Wittgenstein, Plurality and Context:
Art as a Case Study
June 1st, 2021
@ 6:00 pm - 8:00 pm
About the Speaker
Prof. Sedivy's research interests range across issues in philosophy of mind and perception, aesthetics, and the later philosophy of Ludwig Wittgenstein. In aesthetics, her work focuses on visual art, beauty and aesthetic properties. Her recent book, Beauty and the End of Art, Wittgenstein, Plurality and Perception (Bloomsbury, 2016) uses Wittgenstein’s later work and contemporary theory of perception to offer new approaches to art and beauty that explain the historical and cross-cultural plurality of both. She has edited a collection of newly commissioned articles Art, Representation, and Make-Believe: Essays on the Philosophy of Kendall L. Walton forthcoming this June 2021 (Routledge).
Her current book project develops a new approach to perception that pays attention to aesthetics from the outset Perception, Understanding and Aesthetics.
For more information visit Prof. Sedivy’s personal website.
Wittgenstein’s work does not tend to be discussed as historicist. When we consider how his work reorients us towards our life activities and uses of language in their contexts, we don’t tend to note that the contexts are historical. This is understandable because the issues derive from philosophical work on language or mind or knowledge and so we think about Wittgenstein’s work against the backdrop of those areas in philosophy.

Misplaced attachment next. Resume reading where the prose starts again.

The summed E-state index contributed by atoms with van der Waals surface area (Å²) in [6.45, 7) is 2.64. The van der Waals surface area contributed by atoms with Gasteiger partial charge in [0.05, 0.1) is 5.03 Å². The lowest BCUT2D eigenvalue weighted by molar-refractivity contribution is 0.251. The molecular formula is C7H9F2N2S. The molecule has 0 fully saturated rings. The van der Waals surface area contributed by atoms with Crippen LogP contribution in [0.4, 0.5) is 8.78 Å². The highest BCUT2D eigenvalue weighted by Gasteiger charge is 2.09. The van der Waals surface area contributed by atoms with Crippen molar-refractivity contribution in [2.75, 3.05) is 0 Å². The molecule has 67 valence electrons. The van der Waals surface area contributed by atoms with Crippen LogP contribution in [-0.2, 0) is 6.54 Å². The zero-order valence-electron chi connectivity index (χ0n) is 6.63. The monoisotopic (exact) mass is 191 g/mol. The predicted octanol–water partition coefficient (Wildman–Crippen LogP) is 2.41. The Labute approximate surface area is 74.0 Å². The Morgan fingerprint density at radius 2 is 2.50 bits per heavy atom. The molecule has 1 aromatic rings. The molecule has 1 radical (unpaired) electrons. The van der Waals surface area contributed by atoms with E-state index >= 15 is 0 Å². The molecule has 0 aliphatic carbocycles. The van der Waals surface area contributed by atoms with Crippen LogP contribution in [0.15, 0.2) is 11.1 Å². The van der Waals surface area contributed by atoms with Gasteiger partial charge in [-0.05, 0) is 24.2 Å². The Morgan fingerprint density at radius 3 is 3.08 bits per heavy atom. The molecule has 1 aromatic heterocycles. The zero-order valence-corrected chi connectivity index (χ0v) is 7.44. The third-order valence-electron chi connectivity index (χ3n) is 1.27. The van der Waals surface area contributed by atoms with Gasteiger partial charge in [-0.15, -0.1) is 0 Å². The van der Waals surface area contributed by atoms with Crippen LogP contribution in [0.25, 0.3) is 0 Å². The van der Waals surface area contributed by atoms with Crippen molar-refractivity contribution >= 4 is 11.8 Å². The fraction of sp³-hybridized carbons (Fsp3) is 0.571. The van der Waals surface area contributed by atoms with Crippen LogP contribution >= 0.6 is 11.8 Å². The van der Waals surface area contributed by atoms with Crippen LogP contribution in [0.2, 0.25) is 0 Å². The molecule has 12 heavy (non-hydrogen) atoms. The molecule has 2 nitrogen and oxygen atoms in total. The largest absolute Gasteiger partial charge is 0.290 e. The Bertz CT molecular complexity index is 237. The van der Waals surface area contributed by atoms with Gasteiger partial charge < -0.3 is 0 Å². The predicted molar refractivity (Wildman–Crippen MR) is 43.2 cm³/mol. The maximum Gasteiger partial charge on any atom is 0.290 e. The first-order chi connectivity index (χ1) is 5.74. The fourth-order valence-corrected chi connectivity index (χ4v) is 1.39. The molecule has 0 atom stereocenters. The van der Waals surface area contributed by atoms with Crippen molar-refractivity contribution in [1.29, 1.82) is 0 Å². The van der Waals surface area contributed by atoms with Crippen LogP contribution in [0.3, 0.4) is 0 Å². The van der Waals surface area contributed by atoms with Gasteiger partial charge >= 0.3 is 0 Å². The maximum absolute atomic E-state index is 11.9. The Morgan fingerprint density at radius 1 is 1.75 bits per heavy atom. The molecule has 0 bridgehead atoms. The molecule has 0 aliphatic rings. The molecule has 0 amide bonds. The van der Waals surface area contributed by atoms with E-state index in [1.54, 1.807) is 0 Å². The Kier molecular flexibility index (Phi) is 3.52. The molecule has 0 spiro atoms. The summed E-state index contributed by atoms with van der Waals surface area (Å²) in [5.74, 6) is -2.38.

Though the notions of history or of historicism don’t tend to come up when we think about Wittgenstein’s later work, this is what I will do in this paper. I will discuss some of the ways that Wittgenstein’s work directs us to the changing historical contexts of our language uses and I will show how this fits with some of his cautions against definitions and theories.
To be specific, I am going to take art as my example. I will propose that Wittgenstein’s later work suggests that we need to understand historically specific arts in their contexts and how this gives us just the outlook we need to understand art and art practices in their diversity.
In addition, I think that the way of understanding art we get from Wittgenstein can be extended to some other practices that vary across cultures. The Wittgensteinian picture I reconstruct is important because it pays attention to specific historical differences and explains why we need to do look at practices and artifacts or artworks in their contexts rather than by abstracting away to more encompassing explanations or definitions. This is just the approach we need today as we aim to understand the diversity of cultural practices without subsuming them to the features of Western practices or to paradigmatic Western practices (if there are such).